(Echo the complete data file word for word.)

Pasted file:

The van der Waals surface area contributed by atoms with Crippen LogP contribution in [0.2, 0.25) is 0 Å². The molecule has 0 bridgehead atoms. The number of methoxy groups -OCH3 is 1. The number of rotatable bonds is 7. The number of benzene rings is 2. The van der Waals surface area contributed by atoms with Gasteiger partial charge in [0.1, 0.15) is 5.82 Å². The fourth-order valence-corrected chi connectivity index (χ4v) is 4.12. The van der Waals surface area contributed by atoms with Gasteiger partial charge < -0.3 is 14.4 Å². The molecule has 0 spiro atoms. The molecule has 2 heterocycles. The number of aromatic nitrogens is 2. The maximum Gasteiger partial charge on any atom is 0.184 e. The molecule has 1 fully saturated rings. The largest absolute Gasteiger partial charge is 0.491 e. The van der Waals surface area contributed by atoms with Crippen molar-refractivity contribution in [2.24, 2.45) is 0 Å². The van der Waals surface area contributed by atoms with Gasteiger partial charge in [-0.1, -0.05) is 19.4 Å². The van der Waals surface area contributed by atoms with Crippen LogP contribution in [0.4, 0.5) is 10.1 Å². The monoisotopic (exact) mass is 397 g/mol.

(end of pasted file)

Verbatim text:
The van der Waals surface area contributed by atoms with Crippen LogP contribution in [0.2, 0.25) is 0 Å². The molecule has 0 bridgehead atoms. The number of methoxy groups -OCH3 is 1. The number of rotatable bonds is 7. The number of benzene rings is 2. The van der Waals surface area contributed by atoms with Gasteiger partial charge in [0.1, 0.15) is 5.82 Å². The fourth-order valence-corrected chi connectivity index (χ4v) is 4.12. The van der Waals surface area contributed by atoms with Gasteiger partial charge < -0.3 is 14.4 Å². The molecule has 0 spiro atoms. The molecule has 2 heterocycles. The number of aromatic nitrogens is 2. The maximum Gasteiger partial charge on any atom is 0.184 e. The molecule has 1 fully saturated rings. The largest absolute Gasteiger partial charge is 0.491 e. The van der Waals surface area contributed by atoms with Crippen molar-refractivity contribution in [2.24, 2.45) is 0 Å². The van der Waals surface area contributed by atoms with Gasteiger partial charge in [-0.1, -0.05) is 19.4 Å². The van der Waals surface area contributed by atoms with Crippen LogP contribution in [0.4, 0.5) is 10.1 Å². The monoisotopic (exact) mass is 397 g/mol.